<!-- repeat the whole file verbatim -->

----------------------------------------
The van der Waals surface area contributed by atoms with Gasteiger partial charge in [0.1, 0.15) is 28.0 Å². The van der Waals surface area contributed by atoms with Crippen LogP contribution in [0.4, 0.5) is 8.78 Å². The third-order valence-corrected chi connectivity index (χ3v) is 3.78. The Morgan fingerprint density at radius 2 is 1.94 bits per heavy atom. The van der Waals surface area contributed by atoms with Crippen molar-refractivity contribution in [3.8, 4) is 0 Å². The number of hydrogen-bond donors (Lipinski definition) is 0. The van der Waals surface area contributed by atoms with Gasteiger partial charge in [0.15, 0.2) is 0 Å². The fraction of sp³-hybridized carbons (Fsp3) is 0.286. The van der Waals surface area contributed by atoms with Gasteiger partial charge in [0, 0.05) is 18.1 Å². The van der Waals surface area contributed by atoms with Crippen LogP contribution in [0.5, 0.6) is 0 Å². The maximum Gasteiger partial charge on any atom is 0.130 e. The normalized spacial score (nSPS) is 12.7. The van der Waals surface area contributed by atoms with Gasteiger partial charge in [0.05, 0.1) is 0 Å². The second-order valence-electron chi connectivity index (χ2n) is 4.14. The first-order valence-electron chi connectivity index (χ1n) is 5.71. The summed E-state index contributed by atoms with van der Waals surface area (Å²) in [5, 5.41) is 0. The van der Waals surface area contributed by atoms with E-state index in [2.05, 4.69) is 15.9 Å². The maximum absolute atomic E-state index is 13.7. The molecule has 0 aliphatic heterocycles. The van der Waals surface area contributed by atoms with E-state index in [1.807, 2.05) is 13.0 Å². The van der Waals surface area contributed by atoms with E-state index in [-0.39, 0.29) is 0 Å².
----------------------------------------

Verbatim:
The van der Waals surface area contributed by atoms with Gasteiger partial charge in [0.1, 0.15) is 28.0 Å². The van der Waals surface area contributed by atoms with Crippen LogP contribution in [0.4, 0.5) is 8.78 Å². The third-order valence-corrected chi connectivity index (χ3v) is 3.78. The Morgan fingerprint density at radius 2 is 1.94 bits per heavy atom. The van der Waals surface area contributed by atoms with Crippen molar-refractivity contribution in [3.8, 4) is 0 Å². The number of hydrogen-bond donors (Lipinski definition) is 0. The van der Waals surface area contributed by atoms with Gasteiger partial charge in [0.15, 0.2) is 0 Å². The fraction of sp³-hybridized carbons (Fsp3) is 0.286. The van der Waals surface area contributed by atoms with Gasteiger partial charge in [0, 0.05) is 18.1 Å². The van der Waals surface area contributed by atoms with Crippen LogP contribution in [0.5, 0.6) is 0 Å². The maximum Gasteiger partial charge on any atom is 0.130 e. The normalized spacial score (nSPS) is 12.7. The van der Waals surface area contributed by atoms with Gasteiger partial charge in [0.05, 0.1) is 0 Å². The second-order valence-electron chi connectivity index (χ2n) is 4.14. The first-order valence-electron chi connectivity index (χ1n) is 5.71. The summed E-state index contributed by atoms with van der Waals surface area (Å²) in [5, 5.41) is 0. The van der Waals surface area contributed by atoms with E-state index in [2.05, 4.69) is 15.9 Å². The maximum absolute atomic E-state index is 13.7. The molecule has 0 aliphatic heterocycles. The van der Waals surface area contributed by atoms with E-state index in [1.807, 2.05) is 13.0 Å². The van der Waals surface area contributed by atoms with E-state index in [-0.39, 0.29) is 0 Å².